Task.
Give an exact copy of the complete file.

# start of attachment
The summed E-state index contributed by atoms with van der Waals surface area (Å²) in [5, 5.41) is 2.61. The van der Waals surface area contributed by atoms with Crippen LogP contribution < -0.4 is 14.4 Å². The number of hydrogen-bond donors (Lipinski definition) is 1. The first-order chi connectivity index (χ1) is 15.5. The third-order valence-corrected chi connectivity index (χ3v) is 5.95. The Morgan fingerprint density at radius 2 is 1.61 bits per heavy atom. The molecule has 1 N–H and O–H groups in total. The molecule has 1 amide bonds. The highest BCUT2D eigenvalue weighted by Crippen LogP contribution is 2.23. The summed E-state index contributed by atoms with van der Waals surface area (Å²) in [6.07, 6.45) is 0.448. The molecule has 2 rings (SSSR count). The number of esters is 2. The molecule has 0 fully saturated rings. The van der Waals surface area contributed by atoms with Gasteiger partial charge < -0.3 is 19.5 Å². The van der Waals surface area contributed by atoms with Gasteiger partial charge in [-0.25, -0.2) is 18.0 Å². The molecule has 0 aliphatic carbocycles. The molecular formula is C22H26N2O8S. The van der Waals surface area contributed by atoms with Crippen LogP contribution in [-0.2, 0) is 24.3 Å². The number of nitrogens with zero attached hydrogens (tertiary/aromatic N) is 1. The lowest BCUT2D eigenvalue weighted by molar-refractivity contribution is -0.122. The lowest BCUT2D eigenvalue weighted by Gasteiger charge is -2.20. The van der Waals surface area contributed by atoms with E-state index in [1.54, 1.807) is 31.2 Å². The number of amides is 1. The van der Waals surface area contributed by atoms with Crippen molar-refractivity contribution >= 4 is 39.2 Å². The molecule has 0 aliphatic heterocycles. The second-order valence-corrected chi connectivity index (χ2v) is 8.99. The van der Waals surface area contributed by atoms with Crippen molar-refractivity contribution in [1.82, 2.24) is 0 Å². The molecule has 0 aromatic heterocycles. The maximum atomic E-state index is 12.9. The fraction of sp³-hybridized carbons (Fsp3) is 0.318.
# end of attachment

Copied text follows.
The summed E-state index contributed by atoms with van der Waals surface area (Å²) in [5, 5.41) is 2.61. The van der Waals surface area contributed by atoms with Crippen LogP contribution < -0.4 is 14.4 Å². The number of hydrogen-bond donors (Lipinski definition) is 1. The first-order chi connectivity index (χ1) is 15.5. The third-order valence-corrected chi connectivity index (χ3v) is 5.95. The Morgan fingerprint density at radius 2 is 1.61 bits per heavy atom. The molecule has 1 N–H and O–H groups in total. The molecule has 1 amide bonds. The highest BCUT2D eigenvalue weighted by Crippen LogP contribution is 2.23. The summed E-state index contributed by atoms with van der Waals surface area (Å²) in [6.07, 6.45) is 0.448. The molecule has 2 rings (SSSR count). The number of esters is 2. The molecule has 0 fully saturated rings. The van der Waals surface area contributed by atoms with Gasteiger partial charge < -0.3 is 19.5 Å². The van der Waals surface area contributed by atoms with Gasteiger partial charge in [-0.25, -0.2) is 18.0 Å². The molecule has 0 aliphatic carbocycles. The molecular formula is C22H26N2O8S. The van der Waals surface area contributed by atoms with Crippen LogP contribution in [-0.2, 0) is 24.3 Å². The number of nitrogens with zero attached hydrogens (tertiary/aromatic N) is 1. The lowest BCUT2D eigenvalue weighted by molar-refractivity contribution is -0.122. The lowest BCUT2D eigenvalue weighted by Gasteiger charge is -2.20. The van der Waals surface area contributed by atoms with E-state index in [1.54, 1.807) is 31.2 Å². The number of amides is 1. The van der Waals surface area contributed by atoms with Crippen molar-refractivity contribution >= 4 is 39.2 Å². The molecule has 0 aliphatic heterocycles. The second-order valence-corrected chi connectivity index (χ2v) is 8.99. The van der Waals surface area contributed by atoms with Crippen molar-refractivity contribution in [1.82, 2.24) is 0 Å². The molecule has 0 aromatic heterocycles. The maximum atomic E-state index is 12.9. The fraction of sp³-hybridized carbons (Fsp3) is 0.318.